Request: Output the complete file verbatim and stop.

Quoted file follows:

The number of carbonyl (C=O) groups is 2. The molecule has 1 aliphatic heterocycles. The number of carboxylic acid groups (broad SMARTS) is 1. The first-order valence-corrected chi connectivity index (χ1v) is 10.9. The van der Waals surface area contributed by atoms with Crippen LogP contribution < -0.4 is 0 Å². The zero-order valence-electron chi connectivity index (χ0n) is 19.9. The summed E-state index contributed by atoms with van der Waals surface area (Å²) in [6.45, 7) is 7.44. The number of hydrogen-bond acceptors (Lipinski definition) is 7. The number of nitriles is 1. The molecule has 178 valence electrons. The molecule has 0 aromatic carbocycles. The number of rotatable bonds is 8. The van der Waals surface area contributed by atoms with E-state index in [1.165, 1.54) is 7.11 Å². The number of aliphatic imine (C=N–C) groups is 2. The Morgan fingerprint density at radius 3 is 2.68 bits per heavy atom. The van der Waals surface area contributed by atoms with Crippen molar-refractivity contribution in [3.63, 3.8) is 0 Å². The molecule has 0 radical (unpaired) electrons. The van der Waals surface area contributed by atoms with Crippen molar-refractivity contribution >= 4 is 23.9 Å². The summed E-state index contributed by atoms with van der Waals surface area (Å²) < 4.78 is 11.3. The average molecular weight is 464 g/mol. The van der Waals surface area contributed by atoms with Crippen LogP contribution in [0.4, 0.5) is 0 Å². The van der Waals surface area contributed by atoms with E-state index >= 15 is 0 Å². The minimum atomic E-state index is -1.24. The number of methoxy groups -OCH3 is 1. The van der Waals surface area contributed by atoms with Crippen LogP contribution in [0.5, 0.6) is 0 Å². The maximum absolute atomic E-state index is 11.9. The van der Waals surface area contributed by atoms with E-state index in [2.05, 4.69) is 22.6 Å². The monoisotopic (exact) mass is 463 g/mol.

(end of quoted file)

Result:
The number of carbonyl (C=O) groups is 2. The molecule has 1 aliphatic heterocycles. The number of carboxylic acid groups (broad SMARTS) is 1. The first-order valence-corrected chi connectivity index (χ1v) is 10.9. The van der Waals surface area contributed by atoms with Crippen LogP contribution < -0.4 is 0 Å². The zero-order valence-electron chi connectivity index (χ0n) is 19.9. The summed E-state index contributed by atoms with van der Waals surface area (Å²) in [6.45, 7) is 7.44. The number of hydrogen-bond acceptors (Lipinski definition) is 7. The number of nitriles is 1. The molecule has 178 valence electrons. The molecule has 0 aromatic carbocycles. The number of rotatable bonds is 8. The van der Waals surface area contributed by atoms with E-state index in [1.165, 1.54) is 7.11 Å². The number of aliphatic imine (C=N–C) groups is 2. The Morgan fingerprint density at radius 3 is 2.68 bits per heavy atom. The van der Waals surface area contributed by atoms with Crippen molar-refractivity contribution in [3.63, 3.8) is 0 Å². The molecule has 0 radical (unpaired) electrons. The van der Waals surface area contributed by atoms with Crippen molar-refractivity contribution >= 4 is 23.9 Å². The summed E-state index contributed by atoms with van der Waals surface area (Å²) < 4.78 is 11.3. The average molecular weight is 464 g/mol. The van der Waals surface area contributed by atoms with Crippen LogP contribution in [0.4, 0.5) is 0 Å². The van der Waals surface area contributed by atoms with E-state index >= 15 is 0 Å². The minimum atomic E-state index is -1.24. The number of methoxy groups -OCH3 is 1. The van der Waals surface area contributed by atoms with Crippen LogP contribution in [0.5, 0.6) is 0 Å². The maximum absolute atomic E-state index is 11.9. The van der Waals surface area contributed by atoms with E-state index in [2.05, 4.69) is 22.6 Å². The monoisotopic (exact) mass is 463 g/mol.